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The Effects of Equipment Design on Cervical Spine Motion, Removal Time and Difficulty during Football Shoulder Pad Removal

Bric JD*, Swartz EE†, Al-Darraji SJ*, Decoster LC*, Mihalik JP‡: †University of New Hampshire, Durham, NH, *New Hampshire Musculoskeletal Institute, Manchester, NH, ‡University of North Carolina, Chapel Hill, NC.

Context: Football equipment designs continue to evolve, providing better protection for athletes participating in collision sports, including American football. Recent shoulder pad equipment designs depart considerably from the traditional equipment many football athletic trainers (ATs) are familiar with. These evolutions may affect cervical spine injury management, when ATs are required to intervene quickly and safely to provide resuscitation and advanced cardiovascular care.

Objective: To compare the amount of head movement, time to task completion, and perceived difficulty during removal of traditional and quick-release shoulder pads.

Design: Quasi-experimental.

Setting: Research laboratory.

Patients or Other Participants: Forty ATs free of physical pathology preventing them from completing the required tasks were recruited (males=21; females=19; age=33.7±11.2 yrs; mass=80.7±17.1 kg; height=173.1±9.2 cm; AT experience=10.6±10.4 yrs).

Interventions: The independent variable was shoulder pad design (Traditional or Riddell RipKordTM). After familiarization, participants working in pairs conducted 8 successful trials in random order whereby they removed traditional (using the flat torso technique) or RipKordTM shoulder pads from a live model (4 trials of each). An eight-camera three-dimensional motion system and two three-point segment marker sets (head and torso) were used to capture head motion. Total time was recorded with a digital stopwatch. The difficulty for the task by the participant was recorded after each trial using a modified Borg CR-10 scale.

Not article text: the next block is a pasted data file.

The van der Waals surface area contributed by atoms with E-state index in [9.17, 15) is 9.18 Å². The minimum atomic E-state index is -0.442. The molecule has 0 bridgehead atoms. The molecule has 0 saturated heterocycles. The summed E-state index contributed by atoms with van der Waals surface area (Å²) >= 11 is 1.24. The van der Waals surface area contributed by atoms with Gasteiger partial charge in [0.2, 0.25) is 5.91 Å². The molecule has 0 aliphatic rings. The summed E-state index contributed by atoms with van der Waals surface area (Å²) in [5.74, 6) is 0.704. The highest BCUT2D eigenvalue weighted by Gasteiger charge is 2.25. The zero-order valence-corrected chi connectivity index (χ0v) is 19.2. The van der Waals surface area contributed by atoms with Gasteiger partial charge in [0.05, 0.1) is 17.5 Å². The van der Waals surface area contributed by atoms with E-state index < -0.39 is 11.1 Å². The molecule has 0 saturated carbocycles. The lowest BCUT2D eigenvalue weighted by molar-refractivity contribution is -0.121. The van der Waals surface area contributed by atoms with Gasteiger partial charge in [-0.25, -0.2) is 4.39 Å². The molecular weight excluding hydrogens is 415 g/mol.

Main Outcome Measures: Dependent variables included head excursion in degrees (computed by subtracting minimum position from maximum position) in each of the three planes (sagittal, frontal, transverse) during shoulder pad removal, time to task completion, and difficulty rating. Trials for each team were ensemble averaged. Paired-samples t-tests were employed to evaluate differences between the two levels of our independent variable for each dependent variable.

Results: Athletic trainers required significantly less time to remove the RipKordTM shoulder pads (21.96 ± 3.08 s) than traditional shoulder pads (29.22 ± 4.45 s) in our study (t19 = 9.80; P<0.001). There were no significant differences in sagittal (t19 = 1.63; P=0.119), frontal (t19 = 0.80; P=0.435), or transverse (t19 = 1.10; P=0.285) cervical spine motion resulting from shoulder pad removal between the two designs. There were no differences in difficulty reported by the ATs in removing the two shoulder pad designs (t19 = -0.80; P=0.435).

Conclusions: Our data suggest that the new RipKordTM design allows ATs to remove shoulder pads more quickly, without compromising cervical spine motion or introducing additional difficulty to the task. These results can only be generalized to the flat torso technique of shoulder pad removal at this time. Future research should examine the efficacy of such shoulder pad designs in allowing for effective access to the chest as would be needed in cardiovascular emergencies. Incorporating these equipment advances to other sports should be considered.

This study was funded by the Eastern Athletic Trainers’ Association.